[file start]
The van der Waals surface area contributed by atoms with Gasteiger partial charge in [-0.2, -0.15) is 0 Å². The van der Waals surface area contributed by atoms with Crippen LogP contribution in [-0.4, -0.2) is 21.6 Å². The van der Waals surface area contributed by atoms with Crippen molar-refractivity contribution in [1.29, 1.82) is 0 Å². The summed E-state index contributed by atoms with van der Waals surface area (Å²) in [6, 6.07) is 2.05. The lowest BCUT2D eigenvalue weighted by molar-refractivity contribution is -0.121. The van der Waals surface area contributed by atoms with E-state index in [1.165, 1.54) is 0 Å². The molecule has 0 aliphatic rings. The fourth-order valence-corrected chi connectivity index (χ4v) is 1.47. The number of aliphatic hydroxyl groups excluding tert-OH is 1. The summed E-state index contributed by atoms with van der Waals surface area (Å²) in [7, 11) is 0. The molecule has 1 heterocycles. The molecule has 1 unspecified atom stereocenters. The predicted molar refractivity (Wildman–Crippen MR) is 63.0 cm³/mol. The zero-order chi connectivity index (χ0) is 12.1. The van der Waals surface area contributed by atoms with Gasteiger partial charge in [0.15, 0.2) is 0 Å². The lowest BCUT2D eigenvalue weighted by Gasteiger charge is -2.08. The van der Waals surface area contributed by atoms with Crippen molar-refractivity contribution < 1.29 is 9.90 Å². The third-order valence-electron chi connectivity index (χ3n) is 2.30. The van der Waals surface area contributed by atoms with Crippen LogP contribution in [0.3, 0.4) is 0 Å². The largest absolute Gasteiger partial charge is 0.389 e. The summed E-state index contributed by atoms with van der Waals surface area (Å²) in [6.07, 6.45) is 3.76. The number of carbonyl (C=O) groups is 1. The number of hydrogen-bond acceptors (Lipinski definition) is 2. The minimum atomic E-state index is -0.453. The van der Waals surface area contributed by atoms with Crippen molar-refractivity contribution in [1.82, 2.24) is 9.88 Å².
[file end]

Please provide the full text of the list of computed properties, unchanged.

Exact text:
The van der Waals surface area contributed by atoms with Gasteiger partial charge in [-0.2, -0.15) is 0 Å². The van der Waals surface area contributed by atoms with Crippen LogP contribution in [-0.4, -0.2) is 21.6 Å². The van der Waals surface area contributed by atoms with Crippen molar-refractivity contribution in [1.29, 1.82) is 0 Å². The summed E-state index contributed by atoms with van der Waals surface area (Å²) in [6, 6.07) is 2.05. The lowest BCUT2D eigenvalue weighted by molar-refractivity contribution is -0.121. The van der Waals surface area contributed by atoms with E-state index in [1.165, 1.54) is 0 Å². The molecule has 0 aliphatic rings. The fourth-order valence-corrected chi connectivity index (χ4v) is 1.47. The number of aliphatic hydroxyl groups excluding tert-OH is 1. The summed E-state index contributed by atoms with van der Waals surface area (Å²) in [7, 11) is 0. The molecule has 1 heterocycles. The molecule has 1 unspecified atom stereocenters. The predicted molar refractivity (Wildman–Crippen MR) is 63.0 cm³/mol. The zero-order chi connectivity index (χ0) is 12.1. The van der Waals surface area contributed by atoms with Gasteiger partial charge in [0.15, 0.2) is 0 Å². The lowest BCUT2D eigenvalue weighted by Gasteiger charge is -2.08. The van der Waals surface area contributed by atoms with Crippen molar-refractivity contribution < 1.29 is 9.90 Å². The third-order valence-electron chi connectivity index (χ3n) is 2.30. The van der Waals surface area contributed by atoms with Crippen LogP contribution in [0.3, 0.4) is 0 Å². The largest absolute Gasteiger partial charge is 0.389 e. The summed E-state index contributed by atoms with van der Waals surface area (Å²) in [6.07, 6.45) is 3.76. The number of carbonyl (C=O) groups is 1. The number of hydrogen-bond acceptors (Lipinski definition) is 2. The minimum atomic E-state index is -0.453. The van der Waals surface area contributed by atoms with Crippen molar-refractivity contribution in [1.82, 2.24) is 9.88 Å².